By Kevin Allison
The author is a Reuters Breakingviews columnist. The opinions expressed are his own.
Where are the missing barrels of oil, asks Barclays Capital.
Oil inventories in the United States rose sharply last week, with demand for oil products such as gasoline at the lowest in 15 years and crude stockpiles at the highest since last September. Americans, pinched in the wallet, are clearly cutting back on fuel use.
Most commentators and oil analysts are convinced a further rise in prices is inevitable in the next few years as emerging market consumption grows and supplies increasingly come from more costly and technically challenging sources such as ultra-deepwater.
-The views expressed are the author's own-
A warning by an International Energy Agency (IEA) analyst this week that quantitative easing (QE) risked inflating nominal commodity prices and derailing the recovery drew a withering response from Nobel Economics Laureate Paul Krugman, who labelled the unfortunate analyst the "worst economist in the world".
-Laurence Copeland is a professor of finance at Cardiff University Business School and a co-author of “Verdict on the Crash” published by the Institute of Economic Affairs. The opinions expressed are his own. -
Real life in the energy business has an impressive record of bringing acute disappointment to the pessimists. We're always about to run out, but somehow we never do. Now the latest World Energy Outlook, leaked to the FT a week early, delivers fresh embarrassment their way.
-- John Kemp is a Reuters columnist. The views expressed are his own --
By John Kemp
LONDON, July 27 (Reuters) - The oil market looks set to remain well supplied through 2010.
The huge stockpile of crude oil and refined products now being stored around the world, together with more than 5 million barrels per day (bpd) of spare production capacity, half of it in Saudi Arabia, means the market has a substantial buffer against either supply or demand "surprises".
But a Reuters poll of supply and demand forecasts for 2010 highlights an unusual degree of uncertainty on the outlook as forecasters struggle to assess the combined effect of the deepest recession in 50 years as well as structural shifts in consumption patterns and production costs [ID:nLR342038].
Uncertainty about supply and demand dynamics implies considerable uncertainty about how quickly the market will tighten again. Based on forecasts in the poll, cyclical slack could be absorbed as soon as the end of 2010 or as late as 2012.
The International Energy Agency (IEA), regarded by many as the benchmark forecaster for the oil market, projects crude oil consumption will rise 1.4 million bpd next year, reversing about half of the demand lost in 2008 (0.3 million bpd) and 2009 (2.4 million bpd) but still leaving consumption far below the 2007 peak (86.5 million bpd).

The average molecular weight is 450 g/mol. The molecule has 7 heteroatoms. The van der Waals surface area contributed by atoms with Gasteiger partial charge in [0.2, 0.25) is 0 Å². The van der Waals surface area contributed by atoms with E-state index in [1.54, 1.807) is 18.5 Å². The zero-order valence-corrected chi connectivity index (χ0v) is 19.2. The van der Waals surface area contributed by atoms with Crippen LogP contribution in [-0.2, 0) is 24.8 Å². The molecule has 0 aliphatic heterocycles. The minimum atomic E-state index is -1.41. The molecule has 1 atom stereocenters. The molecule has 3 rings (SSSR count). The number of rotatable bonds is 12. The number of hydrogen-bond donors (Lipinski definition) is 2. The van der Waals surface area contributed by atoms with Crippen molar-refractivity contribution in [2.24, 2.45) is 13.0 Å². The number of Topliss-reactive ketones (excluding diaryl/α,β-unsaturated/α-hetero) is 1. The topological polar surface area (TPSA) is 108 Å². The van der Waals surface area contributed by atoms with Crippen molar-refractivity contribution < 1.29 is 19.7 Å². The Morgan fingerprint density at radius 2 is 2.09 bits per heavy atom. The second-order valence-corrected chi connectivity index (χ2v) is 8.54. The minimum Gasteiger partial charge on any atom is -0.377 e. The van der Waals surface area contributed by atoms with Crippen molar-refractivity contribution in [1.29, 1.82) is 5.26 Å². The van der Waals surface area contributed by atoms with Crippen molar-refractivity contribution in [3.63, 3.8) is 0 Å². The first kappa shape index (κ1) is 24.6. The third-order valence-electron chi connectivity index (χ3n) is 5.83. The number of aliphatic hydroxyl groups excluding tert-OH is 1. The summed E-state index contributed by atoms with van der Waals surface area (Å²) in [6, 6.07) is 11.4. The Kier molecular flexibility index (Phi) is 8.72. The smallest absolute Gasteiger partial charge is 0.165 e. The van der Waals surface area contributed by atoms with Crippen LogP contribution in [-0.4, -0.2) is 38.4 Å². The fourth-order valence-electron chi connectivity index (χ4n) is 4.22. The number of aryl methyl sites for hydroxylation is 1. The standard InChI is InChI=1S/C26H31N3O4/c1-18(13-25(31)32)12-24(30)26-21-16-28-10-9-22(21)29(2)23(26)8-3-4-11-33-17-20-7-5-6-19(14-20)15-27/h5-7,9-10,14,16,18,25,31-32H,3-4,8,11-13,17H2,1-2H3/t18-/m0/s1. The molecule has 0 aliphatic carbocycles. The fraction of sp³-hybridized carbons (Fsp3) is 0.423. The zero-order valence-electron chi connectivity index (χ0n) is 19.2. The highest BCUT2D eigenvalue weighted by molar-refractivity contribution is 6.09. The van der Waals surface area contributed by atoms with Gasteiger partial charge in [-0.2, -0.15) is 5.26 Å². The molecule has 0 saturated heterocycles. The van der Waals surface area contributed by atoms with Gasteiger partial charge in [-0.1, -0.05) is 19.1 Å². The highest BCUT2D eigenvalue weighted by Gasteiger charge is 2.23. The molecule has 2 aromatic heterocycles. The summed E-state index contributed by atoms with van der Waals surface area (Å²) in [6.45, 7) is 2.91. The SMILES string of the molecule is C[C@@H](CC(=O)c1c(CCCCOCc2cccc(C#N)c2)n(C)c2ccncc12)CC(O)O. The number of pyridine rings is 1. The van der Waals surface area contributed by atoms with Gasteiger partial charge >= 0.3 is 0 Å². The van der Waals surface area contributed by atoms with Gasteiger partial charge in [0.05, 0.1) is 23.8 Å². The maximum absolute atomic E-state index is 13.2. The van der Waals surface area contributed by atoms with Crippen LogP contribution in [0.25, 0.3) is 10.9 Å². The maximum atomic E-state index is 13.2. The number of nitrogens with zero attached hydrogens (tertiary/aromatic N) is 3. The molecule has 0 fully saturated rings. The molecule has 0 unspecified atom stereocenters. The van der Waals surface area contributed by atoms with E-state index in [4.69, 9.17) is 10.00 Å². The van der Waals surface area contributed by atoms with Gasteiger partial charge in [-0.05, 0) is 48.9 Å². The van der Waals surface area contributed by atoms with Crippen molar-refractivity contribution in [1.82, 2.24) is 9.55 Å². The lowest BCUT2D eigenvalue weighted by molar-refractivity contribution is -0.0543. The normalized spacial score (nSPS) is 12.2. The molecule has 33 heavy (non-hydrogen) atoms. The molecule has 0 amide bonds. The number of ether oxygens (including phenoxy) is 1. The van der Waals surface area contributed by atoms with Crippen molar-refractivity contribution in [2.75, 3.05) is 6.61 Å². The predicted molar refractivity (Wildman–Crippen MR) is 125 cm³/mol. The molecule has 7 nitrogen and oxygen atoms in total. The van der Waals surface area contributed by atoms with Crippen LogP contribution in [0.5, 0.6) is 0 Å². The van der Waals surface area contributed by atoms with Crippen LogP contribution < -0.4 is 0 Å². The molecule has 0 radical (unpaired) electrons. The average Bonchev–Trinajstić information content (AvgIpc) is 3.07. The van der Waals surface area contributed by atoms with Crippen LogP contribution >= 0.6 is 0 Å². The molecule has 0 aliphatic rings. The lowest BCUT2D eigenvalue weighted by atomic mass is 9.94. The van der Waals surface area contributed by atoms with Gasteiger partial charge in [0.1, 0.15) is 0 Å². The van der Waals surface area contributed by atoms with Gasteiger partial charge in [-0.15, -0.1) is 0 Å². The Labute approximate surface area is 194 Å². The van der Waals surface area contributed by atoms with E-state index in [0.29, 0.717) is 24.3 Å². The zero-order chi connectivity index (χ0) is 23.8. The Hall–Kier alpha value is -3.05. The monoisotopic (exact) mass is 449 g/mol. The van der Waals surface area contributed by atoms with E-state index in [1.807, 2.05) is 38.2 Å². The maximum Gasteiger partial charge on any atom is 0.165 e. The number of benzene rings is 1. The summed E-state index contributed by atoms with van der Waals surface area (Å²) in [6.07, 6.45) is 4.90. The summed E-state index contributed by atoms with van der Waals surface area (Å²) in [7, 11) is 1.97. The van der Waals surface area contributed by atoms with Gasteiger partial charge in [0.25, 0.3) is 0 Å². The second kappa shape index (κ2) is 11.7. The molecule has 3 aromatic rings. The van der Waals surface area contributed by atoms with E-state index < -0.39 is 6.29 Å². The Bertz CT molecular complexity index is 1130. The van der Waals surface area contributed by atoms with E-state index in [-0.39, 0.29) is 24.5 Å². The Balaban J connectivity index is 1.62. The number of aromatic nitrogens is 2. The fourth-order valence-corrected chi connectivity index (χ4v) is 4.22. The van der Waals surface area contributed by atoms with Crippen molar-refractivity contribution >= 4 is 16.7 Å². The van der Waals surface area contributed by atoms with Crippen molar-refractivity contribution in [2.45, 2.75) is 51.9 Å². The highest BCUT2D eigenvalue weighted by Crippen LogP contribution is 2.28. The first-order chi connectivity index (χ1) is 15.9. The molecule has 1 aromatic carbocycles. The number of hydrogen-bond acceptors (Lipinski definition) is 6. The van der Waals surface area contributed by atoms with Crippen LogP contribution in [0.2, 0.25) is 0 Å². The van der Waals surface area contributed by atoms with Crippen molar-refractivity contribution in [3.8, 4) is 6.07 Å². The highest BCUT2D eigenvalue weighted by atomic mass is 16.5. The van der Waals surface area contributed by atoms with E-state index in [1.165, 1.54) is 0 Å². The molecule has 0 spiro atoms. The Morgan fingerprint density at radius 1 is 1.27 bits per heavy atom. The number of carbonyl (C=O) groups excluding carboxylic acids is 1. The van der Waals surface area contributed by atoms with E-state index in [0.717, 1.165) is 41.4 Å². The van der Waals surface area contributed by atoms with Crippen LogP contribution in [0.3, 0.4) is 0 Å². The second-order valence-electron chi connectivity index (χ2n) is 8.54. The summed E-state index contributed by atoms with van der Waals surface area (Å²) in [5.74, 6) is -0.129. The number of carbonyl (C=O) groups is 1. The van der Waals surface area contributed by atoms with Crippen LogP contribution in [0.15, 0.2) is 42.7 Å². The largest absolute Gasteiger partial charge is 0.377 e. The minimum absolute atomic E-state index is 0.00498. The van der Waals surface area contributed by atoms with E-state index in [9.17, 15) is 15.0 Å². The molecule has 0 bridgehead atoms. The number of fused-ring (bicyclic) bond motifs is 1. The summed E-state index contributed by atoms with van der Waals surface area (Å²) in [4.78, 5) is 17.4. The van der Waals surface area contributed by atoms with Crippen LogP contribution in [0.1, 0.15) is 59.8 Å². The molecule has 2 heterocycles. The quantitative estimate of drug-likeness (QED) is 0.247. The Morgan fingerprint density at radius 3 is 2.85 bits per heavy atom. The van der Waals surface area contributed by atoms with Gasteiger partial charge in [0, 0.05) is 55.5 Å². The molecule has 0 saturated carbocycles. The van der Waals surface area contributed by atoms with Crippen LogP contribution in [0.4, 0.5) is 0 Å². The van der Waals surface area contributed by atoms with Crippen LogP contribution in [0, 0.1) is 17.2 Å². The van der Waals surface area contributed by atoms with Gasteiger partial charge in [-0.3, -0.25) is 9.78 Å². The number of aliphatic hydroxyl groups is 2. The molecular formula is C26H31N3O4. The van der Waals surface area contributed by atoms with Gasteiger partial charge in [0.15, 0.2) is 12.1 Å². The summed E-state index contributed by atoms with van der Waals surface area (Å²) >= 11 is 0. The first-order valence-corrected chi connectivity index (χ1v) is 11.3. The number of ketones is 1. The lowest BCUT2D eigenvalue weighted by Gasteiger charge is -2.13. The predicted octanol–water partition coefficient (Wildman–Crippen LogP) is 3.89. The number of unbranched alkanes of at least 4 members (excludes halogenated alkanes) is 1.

Most growth is set to come from emerging markets (1.3 million bpd) such as the Middle East, China and the rest of Asia with only a marginal contribution from the advanced industrial economies (0.1 million bpd).
But the IEA is the most bullish forecaster in the survey. Others are more cautious. Estimates in the poll put the increase as low as 0.5 million bpd, with an average of just 0.9 million bpd.
Similar uncertainty dominates supply projections. While IEA sees non-OPEC crude production rising 0.4 million bpd next year, other forecasters put growth as high as 0.9 million bpd or see a contraction of up to 0.6 million bpd.
The problem for all forecasters is how to assess the overlay from the largest cyclical variation in business activity and oil demand since the Second World War, as well as structural shifts in both consumption patterns and production costs, on longer-term trends in supply and demand:
(1) LONG-TERM TRENDS
For the advanced industrial economies, oil consumption has been basically stable since 1997. Efficiency gains and the transfer of energy-intensive manufacturing industry to emerging markets have offset increases in GDP and transport demand.
Marginal demand for crude has come almost entirely from emerging markets (up 11 million bpd between 1999 and 2007) especially the fast-growing economies of China, the rest of Asia, and the Middle East. The pattern is consistent with research showing oil demand rises steadily as per capita GDP rises from $5,000 to $20,000 before stabilising.
On the supply side, underlying production from existing fields is falling by around 7 percent a year, according to the IEA. Producers need to bring on almost 6 million bpd of new capacity each year just to ensure output remains unchanged [ID: nLK174997].